It turns out that a little last minute planning can sometimes turn into a wonderful expedition. And so it was with our latest trip down south.
H wanted to see the Paul Klee exhibition at the Tate Modern, and as he really knows his stuff on 20th century artists, where I merely absorb and try to appear reasonably intelligent on the topic, I figured if he thought it was worth a look, I’d quite like to see it too. And where we go, so too do two small girls. That was pretty much the plan in a nutshell, kicked into reality by the realisation that the exhibition was ending in the not too distant future.
Of course once we got thinking about it we added a few bells and whistles, which in this case turned out to be ribbons and feather butterflies courtesy of a little pre-art appreciation trip for Kitty to VV Rouleaux for some decorations for her still-in-progress paper mache Easter bonnet, and a delicious smoked salmon and scrambled egg lunch to set us up for the rest of the day.
And by the time we arrived at the Tate, Elma was well on the way to her afternoon nap in the buggy so I’m not sure she can claim more than to have been in the same room as his works, she’s never actually set eyes on one! Kit on the other hand was very awake, and taking it very seriously. She carefully clutched her little booklet in one hand, and H in the other, and stood next to him as he looked at pigments and brush strokes, trying earnestly to figure out why we had come to see rooms full of little quite dark pictures.
For a three year old she’s pretty good at art galleries, partly I think because we’ve always taken her with us, and we try to make it interesting for her too. Once she became big enough to pay attention we’d ask her what she thought a picture should be called, what she could see, what made it special, and we’ve always had the sling handy (or Daddy’s shoulders) to haul her up to the right height to actually take a good look. After all I’d get bored and fidgety if all I saw was a forest of adult legs pointed at something way way way up on the wall.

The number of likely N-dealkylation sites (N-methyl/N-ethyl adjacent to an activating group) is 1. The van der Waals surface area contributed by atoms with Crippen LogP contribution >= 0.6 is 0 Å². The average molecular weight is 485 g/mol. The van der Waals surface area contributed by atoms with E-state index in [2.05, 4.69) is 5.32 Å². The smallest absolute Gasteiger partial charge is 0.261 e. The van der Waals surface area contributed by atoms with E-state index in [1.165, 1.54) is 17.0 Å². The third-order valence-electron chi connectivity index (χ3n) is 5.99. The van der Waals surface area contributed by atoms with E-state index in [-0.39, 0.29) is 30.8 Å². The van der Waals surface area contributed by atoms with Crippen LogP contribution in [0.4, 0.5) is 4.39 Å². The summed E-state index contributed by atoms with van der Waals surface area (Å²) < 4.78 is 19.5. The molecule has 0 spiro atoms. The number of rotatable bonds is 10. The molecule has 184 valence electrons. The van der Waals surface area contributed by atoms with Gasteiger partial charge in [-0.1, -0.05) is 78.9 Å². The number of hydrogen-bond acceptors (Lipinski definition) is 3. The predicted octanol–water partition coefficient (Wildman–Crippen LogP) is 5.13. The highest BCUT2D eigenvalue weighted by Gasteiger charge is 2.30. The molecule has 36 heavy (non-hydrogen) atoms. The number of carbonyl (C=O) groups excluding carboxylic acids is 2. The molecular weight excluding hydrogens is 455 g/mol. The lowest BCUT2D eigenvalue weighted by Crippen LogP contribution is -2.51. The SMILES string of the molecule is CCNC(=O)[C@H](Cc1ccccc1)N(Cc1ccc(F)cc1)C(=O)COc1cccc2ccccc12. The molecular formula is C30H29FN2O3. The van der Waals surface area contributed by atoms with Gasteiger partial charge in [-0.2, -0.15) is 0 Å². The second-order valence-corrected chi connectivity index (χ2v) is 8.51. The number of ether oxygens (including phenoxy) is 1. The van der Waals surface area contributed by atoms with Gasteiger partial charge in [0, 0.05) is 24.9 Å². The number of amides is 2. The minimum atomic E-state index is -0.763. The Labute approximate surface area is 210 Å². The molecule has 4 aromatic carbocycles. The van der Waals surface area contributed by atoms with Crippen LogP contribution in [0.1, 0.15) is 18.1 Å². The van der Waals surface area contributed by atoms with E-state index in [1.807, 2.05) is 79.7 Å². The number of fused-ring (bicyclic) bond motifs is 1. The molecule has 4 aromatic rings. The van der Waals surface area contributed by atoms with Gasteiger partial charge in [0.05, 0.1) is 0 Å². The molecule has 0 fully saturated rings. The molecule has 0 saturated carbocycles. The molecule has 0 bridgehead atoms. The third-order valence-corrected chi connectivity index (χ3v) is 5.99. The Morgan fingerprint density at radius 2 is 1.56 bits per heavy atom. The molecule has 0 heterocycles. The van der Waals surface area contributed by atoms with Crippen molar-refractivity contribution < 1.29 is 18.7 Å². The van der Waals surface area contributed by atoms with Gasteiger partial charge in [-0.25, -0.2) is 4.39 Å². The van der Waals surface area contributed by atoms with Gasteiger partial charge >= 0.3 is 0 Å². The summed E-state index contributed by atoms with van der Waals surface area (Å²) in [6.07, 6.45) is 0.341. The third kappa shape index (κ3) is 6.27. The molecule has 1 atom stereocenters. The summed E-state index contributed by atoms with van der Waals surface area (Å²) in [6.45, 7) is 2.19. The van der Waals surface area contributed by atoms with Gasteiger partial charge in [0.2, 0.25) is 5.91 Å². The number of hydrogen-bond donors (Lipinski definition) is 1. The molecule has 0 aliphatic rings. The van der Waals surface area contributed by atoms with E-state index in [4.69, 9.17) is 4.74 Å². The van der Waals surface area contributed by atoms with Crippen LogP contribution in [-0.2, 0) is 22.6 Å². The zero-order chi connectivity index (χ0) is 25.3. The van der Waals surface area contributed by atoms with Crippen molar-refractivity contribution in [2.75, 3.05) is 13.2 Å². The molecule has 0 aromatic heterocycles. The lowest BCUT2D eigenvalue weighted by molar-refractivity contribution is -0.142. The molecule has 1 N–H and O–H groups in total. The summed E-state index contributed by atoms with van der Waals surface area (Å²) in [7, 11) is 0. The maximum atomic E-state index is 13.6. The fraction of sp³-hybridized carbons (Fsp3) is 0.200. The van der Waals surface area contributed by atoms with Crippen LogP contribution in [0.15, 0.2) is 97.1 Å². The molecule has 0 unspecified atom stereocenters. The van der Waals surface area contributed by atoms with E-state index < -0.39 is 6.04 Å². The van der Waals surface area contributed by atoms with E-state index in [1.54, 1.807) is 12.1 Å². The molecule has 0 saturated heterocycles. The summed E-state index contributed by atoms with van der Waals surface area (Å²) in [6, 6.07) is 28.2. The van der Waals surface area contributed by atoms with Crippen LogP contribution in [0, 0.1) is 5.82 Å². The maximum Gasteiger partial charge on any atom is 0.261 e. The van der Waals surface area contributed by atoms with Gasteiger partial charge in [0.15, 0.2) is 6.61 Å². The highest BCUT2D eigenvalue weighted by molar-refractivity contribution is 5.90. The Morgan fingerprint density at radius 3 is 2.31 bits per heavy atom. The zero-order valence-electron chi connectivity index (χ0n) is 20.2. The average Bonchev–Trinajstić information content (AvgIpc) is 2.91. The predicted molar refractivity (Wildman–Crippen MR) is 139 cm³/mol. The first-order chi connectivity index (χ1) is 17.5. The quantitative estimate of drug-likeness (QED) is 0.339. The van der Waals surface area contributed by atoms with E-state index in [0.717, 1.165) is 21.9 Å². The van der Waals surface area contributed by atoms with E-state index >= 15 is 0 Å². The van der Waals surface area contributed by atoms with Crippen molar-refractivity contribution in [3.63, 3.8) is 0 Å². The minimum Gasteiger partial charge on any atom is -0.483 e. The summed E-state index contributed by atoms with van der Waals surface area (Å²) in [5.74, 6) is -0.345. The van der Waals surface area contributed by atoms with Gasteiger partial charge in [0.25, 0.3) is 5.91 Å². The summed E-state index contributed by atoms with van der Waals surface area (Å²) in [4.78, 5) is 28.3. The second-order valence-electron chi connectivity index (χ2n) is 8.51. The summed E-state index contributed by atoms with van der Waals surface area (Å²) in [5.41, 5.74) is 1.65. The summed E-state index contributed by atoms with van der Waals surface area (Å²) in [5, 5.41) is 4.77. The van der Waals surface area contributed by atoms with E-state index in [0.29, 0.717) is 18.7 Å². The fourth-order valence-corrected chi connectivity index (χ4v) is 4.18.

What was so interesting about having Kit as my fellow art critic for the Klee exhibition was her ability to ‘see’ his paintings straight away, particularly the early ones that were rather cubist inspired. We were asking her what she thought they ought to be called and she marched up to one melange of green and brown; “this one is called “Plants” Daddy!”, and from the slight hint of foliage about it and the wall label claiming it to be “Leaves” I think she was on to something. “Houses” turned out to be “Town Landscape”, but I think my favourite re-christening was the curious “Battle scene from the comic opera”
(courtesy of WikiPaintings)
which with a little mischievous parental intervention, turned into “Iggle Piggle Gone Rogue”
Her highlight though was the moment that we turned into the final room and there on the wall was the very picture she’d just seen in her little booklet. She’s dropped her book and it had been stowed away somewhere but she was very insistent and wouldn’t stop wiggling until we’d found it again so she could show us that it was “just like the one in my book!!!” I don’t think until that point she’d made any connection between the pictures on the walls and the paper in her hand – we might have to work on that a bit sooner next time.
As for H and I, to tell the truth we weren’t blown away by the pictures. Part of it to my mind is that they didn’t suit the space they were in. I can see why you’d put an exhibition that size into the Tate Modern from a logistics point of view, but the rooms are vast and the paintings small, and the lighting harsh and the pigments dark. To my mind they would have sat better in a gentler gallery, such as the Courtauld Gallery, but then fewer people would have been able to see them – it’s all a question of balance.
Regardless of what you think of the art, it is interesting to see the progression of the artist’s style over the decades; Klee was constantly changing and evolving and seeing it all in a few rooms is like watching his painting life on fast forward. I think my favourites were always the ones that reminded me of quilts, carefully chosen squares of different colours all matched together. I’m sure there’s a project in there somewhere; pairing quilts to impressionist and cubist artists.
I’ve already told our stories of the South Bank, of little girls looking for crocodiles and the lure of a beautiful carousel, and it’s no surprise that this is one of our favourite parts of London. There’s the water for starters, and the boats buzzing up and down,
and then all sorts of quirky architecture from the wibbly wobbly bridge, to a few much sturdier looking railway bridges.
I love that final photo; it’s everything that’s special about London, that makes you forget the tube, the traffic, the air quality; all the things that get under your skin when you actually live and work there, and remember only that the city can be beautiful, and I’m glad we live near enough to visit occasionally.